Some winter and all the best-dressed shoulders in the world are wearing Nepali pashmina. Despite the glut in the market and erosion of the earlier euphoria over the fabric, it is still a glamorous alternative with enough exoticism to bump off other options. Things are exotic as long as they are exclusive, but if they remain exclusive then it can't be a fad-it's a fine balance.
Pashmina connotes a certain elitism and luxury, but it is surprisingly affordable, especially here in Nepal. High international demand has plumped up manufacture, which has caused prices to settle at very comfortable rates. Comfortable enough for women like 35-year-old Pushpa Sharma, a businesswomen, to own 50 shawls in various weaves and colours.
"A modern woman's wardrobe is incomplete without pashmina," she says of this extraordinarily light, soft and warm fibre. "I can't go anywhere without it, and no, I don't believe pashmina is a rich woman's prerogative." Quality determines prices so pashminas can be had for as little as $20 or as much as $250 for A-grade 100 percent stoles and shawls.
The reason for its popularity has much to do with versatility. Men in London this winter are wearing pashmina scarves with their tuxedos for a touch of flair, women team it up with everything from floaty dresses to jeans. In Nepal, every bride has at least three pashminas in her trousseau. Like the sari, the pashmina is kind to the wearer: it drapes, flatters and infuses style into the dullest outfit.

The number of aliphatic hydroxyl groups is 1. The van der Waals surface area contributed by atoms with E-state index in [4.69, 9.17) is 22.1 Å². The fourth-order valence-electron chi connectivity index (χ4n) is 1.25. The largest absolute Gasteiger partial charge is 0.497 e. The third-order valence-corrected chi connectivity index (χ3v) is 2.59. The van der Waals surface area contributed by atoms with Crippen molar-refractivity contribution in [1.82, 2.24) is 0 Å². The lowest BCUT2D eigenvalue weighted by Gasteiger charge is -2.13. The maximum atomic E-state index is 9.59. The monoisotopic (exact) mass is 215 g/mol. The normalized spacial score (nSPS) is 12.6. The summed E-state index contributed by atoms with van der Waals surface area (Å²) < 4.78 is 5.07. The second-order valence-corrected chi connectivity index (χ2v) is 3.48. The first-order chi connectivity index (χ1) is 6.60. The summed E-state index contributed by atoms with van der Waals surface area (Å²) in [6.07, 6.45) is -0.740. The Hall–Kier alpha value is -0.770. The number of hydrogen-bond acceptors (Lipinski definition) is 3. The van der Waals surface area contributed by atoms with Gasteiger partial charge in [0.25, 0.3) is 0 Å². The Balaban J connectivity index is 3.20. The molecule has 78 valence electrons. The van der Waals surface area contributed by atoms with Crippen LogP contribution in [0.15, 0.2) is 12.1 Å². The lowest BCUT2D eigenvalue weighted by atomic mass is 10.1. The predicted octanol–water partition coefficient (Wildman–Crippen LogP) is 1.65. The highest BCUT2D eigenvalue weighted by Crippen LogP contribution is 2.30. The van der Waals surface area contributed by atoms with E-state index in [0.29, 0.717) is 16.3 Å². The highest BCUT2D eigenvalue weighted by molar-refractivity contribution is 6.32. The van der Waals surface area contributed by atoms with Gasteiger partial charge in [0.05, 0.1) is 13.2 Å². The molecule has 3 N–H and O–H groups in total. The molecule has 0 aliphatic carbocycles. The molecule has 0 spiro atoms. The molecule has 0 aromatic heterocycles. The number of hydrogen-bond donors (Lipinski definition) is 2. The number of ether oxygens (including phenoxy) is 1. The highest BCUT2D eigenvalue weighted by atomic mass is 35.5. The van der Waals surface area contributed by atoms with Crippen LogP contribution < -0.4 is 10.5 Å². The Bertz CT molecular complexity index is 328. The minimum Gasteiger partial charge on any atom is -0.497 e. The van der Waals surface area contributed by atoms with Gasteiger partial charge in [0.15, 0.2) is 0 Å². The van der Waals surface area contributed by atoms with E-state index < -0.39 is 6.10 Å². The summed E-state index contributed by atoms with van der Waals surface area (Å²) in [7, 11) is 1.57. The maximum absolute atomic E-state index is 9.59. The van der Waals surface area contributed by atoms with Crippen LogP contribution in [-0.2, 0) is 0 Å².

What cashmere is to the West, pashmina is to the East. And the twain meet between Kashmir and Kathmandu. In India, and later in Nepal, pashmina was reserved for royalty, but it didn't take very long for it to come to the attention of the luxury loving European imperial families. Around the 18th century, the governor of Kashmir presented a pashmina to a visitor from Baghdad who gifted it to Egyptian nobility. The pashmina then made its way to Napoleon Bonaparte who gave it to his wife, Empress Josephine. Trust the French to recognise a good thing. The empress immediately asked for more in every conceivable colour, starting the First European Pash Boom.
Fast forward to the early 1990s. Western haute couture suddenly rediscover pashmina and fashion designers and editors go into hyperbolic raptures: "diamond fibre", "soft gold of Asia", "Rolls Royce of clothing", "king of wool", "fibre of the Gods". The spiel worked extremely well for what is essentially goat hair. But such hype rarely lasts.
Pashmina, derived from the Persian word 'pashm' meaning cloth, comes from mountain goats that live above 3,300m. Pashmina is the goat's soft underbelly down, which lies under the coarse outer hair. The goats shed each spring and the hair is either collected or combed from the goats. The fibre is sorted, cleaned and spun into yarn, woven and then individually dyed and dried. (This is cruelty-free fashion, unlike shahtoosh that is made from the endangered Chiru, or Tibetan antelope. An average of 20 Chirus are killed for one shawl that commands as much as $2,500 on the blackmarket.)